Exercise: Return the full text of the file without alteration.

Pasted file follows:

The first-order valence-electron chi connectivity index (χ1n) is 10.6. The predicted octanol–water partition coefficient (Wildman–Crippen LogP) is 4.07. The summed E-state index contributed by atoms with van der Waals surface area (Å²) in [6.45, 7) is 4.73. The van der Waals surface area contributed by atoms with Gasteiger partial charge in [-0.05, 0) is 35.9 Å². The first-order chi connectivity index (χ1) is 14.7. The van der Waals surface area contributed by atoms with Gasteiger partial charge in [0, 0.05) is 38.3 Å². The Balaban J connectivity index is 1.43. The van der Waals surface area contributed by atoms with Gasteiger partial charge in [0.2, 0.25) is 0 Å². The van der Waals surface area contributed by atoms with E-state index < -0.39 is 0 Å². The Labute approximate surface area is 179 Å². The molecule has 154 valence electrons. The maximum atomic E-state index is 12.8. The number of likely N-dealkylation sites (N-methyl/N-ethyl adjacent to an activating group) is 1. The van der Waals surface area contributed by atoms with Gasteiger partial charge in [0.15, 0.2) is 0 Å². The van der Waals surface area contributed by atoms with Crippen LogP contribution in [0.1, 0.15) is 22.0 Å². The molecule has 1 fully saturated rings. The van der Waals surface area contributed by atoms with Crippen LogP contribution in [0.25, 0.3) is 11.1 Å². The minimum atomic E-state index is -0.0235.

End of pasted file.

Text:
The first-order valence-electron chi connectivity index (χ1n) is 10.6. The predicted octanol–water partition coefficient (Wildman–Crippen LogP) is 4.07. The summed E-state index contributed by atoms with van der Waals surface area (Å²) in [6.45, 7) is 4.73. The van der Waals surface area contributed by atoms with Gasteiger partial charge in [-0.05, 0) is 35.9 Å². The first-order chi connectivity index (χ1) is 14.7. The van der Waals surface area contributed by atoms with Gasteiger partial charge in [0, 0.05) is 38.3 Å². The Balaban J connectivity index is 1.43. The van der Waals surface area contributed by atoms with Gasteiger partial charge in [0.2, 0.25) is 0 Å². The van der Waals surface area contributed by atoms with E-state index < -0.39 is 0 Å². The Labute approximate surface area is 179 Å². The molecule has 154 valence electrons. The maximum atomic E-state index is 12.8. The number of likely N-dealkylation sites (N-methyl/N-ethyl adjacent to an activating group) is 1. The van der Waals surface area contributed by atoms with Gasteiger partial charge in [0.15, 0.2) is 0 Å². The van der Waals surface area contributed by atoms with Crippen LogP contribution in [0.1, 0.15) is 22.0 Å². The molecule has 1 fully saturated rings. The van der Waals surface area contributed by atoms with Crippen LogP contribution in [0.25, 0.3) is 11.1 Å². The minimum atomic E-state index is -0.0235.